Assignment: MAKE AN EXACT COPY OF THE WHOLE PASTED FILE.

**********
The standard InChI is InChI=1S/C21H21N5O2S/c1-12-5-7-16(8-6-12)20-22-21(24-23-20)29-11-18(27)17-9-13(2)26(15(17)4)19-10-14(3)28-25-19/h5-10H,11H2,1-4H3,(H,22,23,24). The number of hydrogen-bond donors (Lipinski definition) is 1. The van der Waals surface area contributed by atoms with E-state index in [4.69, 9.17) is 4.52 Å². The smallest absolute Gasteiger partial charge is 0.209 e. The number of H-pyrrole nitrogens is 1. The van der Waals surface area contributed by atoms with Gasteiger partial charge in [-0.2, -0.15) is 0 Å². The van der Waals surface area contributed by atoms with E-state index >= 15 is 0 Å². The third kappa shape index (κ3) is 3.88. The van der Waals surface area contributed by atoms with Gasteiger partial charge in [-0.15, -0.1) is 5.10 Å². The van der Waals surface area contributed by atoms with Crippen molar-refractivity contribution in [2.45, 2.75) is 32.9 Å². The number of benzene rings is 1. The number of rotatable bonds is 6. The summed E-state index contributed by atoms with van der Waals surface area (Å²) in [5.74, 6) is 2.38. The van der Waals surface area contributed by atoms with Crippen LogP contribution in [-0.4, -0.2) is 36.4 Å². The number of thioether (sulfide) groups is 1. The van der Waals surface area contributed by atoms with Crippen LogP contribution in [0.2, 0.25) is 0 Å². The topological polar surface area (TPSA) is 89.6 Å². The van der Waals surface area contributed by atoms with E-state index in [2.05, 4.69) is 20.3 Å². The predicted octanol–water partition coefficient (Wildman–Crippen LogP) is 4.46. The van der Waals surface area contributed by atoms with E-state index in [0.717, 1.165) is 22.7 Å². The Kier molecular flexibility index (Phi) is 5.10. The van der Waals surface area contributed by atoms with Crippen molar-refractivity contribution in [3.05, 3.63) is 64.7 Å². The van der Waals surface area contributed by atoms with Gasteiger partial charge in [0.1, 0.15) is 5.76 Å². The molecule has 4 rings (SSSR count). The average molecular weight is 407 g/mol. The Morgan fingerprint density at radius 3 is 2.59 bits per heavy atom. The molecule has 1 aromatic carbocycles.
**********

The standard InChI is InChI=1S/C21H21N5O2S/c1-12-5-7-16(8-6-12)20-22-21(24-23-20)29-11-18(27)17-9-13(2)26(15(17)4)19-10-14(3)28-25-19/h5-10H,11H2,1-4H3,(H,22,23,24). The number of hydrogen-bond donors (Lipinski definition) is 1. The van der Waals surface area contributed by atoms with E-state index in [4.69, 9.17) is 4.52 Å². The smallest absolute Gasteiger partial charge is 0.209 e. The number of H-pyrrole nitrogens is 1. The van der Waals surface area contributed by atoms with Gasteiger partial charge in [-0.2, -0.15) is 0 Å². The van der Waals surface area contributed by atoms with E-state index >= 15 is 0 Å². The third kappa shape index (κ3) is 3.88. The van der Waals surface area contributed by atoms with Gasteiger partial charge in [-0.15, -0.1) is 5.10 Å². The van der Waals surface area contributed by atoms with Crippen molar-refractivity contribution in [2.45, 2.75) is 32.9 Å². The number of benzene rings is 1. The number of rotatable bonds is 6. The summed E-state index contributed by atoms with van der Waals surface area (Å²) in [5.74, 6) is 2.38. The van der Waals surface area contributed by atoms with Crippen LogP contribution in [-0.4, -0.2) is 36.4 Å². The number of thioether (sulfide) groups is 1. The van der Waals surface area contributed by atoms with Crippen LogP contribution in [0.2, 0.25) is 0 Å². The topological polar surface area (TPSA) is 89.6 Å². The van der Waals surface area contributed by atoms with E-state index in [2.05, 4.69) is 20.3 Å². The predicted octanol–water partition coefficient (Wildman–Crippen LogP) is 4.46. The van der Waals surface area contributed by atoms with E-state index in [0.717, 1.165) is 22.7 Å². The Kier molecular flexibility index (Phi) is 5.10. The van der Waals surface area contributed by atoms with Crippen molar-refractivity contribution in [3.05, 3.63) is 64.7 Å². The van der Waals surface area contributed by atoms with Gasteiger partial charge in [0.1, 0.15) is 5.76 Å². The molecule has 4 rings (SSSR count). The average molecular weight is 407 g/mol. The Morgan fingerprint density at radius 3 is 2.59 bits per heavy atom. The molecule has 1 aromatic carbocycles.